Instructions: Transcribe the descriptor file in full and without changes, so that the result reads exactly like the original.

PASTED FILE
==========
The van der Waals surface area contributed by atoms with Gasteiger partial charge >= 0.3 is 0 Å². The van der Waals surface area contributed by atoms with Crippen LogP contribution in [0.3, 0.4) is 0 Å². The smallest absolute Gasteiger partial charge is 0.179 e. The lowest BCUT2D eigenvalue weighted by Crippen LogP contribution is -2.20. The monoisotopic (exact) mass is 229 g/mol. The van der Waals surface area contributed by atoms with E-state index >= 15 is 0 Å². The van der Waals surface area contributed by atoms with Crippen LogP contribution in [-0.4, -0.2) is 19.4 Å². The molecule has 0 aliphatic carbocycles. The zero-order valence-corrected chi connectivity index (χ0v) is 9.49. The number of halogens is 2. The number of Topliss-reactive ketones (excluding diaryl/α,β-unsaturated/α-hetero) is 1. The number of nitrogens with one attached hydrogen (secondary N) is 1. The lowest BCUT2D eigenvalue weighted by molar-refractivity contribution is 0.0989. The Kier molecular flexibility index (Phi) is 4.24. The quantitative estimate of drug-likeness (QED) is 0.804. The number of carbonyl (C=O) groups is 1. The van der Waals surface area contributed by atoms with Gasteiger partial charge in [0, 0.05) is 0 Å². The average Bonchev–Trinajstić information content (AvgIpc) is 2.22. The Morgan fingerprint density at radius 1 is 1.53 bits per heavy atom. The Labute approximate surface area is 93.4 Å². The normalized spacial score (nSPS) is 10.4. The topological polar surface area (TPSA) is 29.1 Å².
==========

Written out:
The van der Waals surface area contributed by atoms with Gasteiger partial charge >= 0.3 is 0 Å². The van der Waals surface area contributed by atoms with Crippen LogP contribution in [0.3, 0.4) is 0 Å². The smallest absolute Gasteiger partial charge is 0.179 e. The lowest BCUT2D eigenvalue weighted by Crippen LogP contribution is -2.20. The monoisotopic (exact) mass is 229 g/mol. The van der Waals surface area contributed by atoms with E-state index >= 15 is 0 Å². The van der Waals surface area contributed by atoms with Crippen LogP contribution in [-0.4, -0.2) is 19.4 Å². The molecule has 0 aliphatic carbocycles. The zero-order valence-corrected chi connectivity index (χ0v) is 9.49. The number of halogens is 2. The number of Topliss-reactive ketones (excluding diaryl/α,β-unsaturated/α-hetero) is 1. The number of nitrogens with one attached hydrogen (secondary N) is 1. The lowest BCUT2D eigenvalue weighted by molar-refractivity contribution is 0.0989. The Kier molecular flexibility index (Phi) is 4.24. The quantitative estimate of drug-likeness (QED) is 0.804. The number of carbonyl (C=O) groups is 1. The van der Waals surface area contributed by atoms with Gasteiger partial charge in [0, 0.05) is 0 Å². The average Bonchev–Trinajstić information content (AvgIpc) is 2.22. The Morgan fingerprint density at radius 1 is 1.53 bits per heavy atom. The Labute approximate surface area is 93.4 Å². The normalized spacial score (nSPS) is 10.4. The topological polar surface area (TPSA) is 29.1 Å².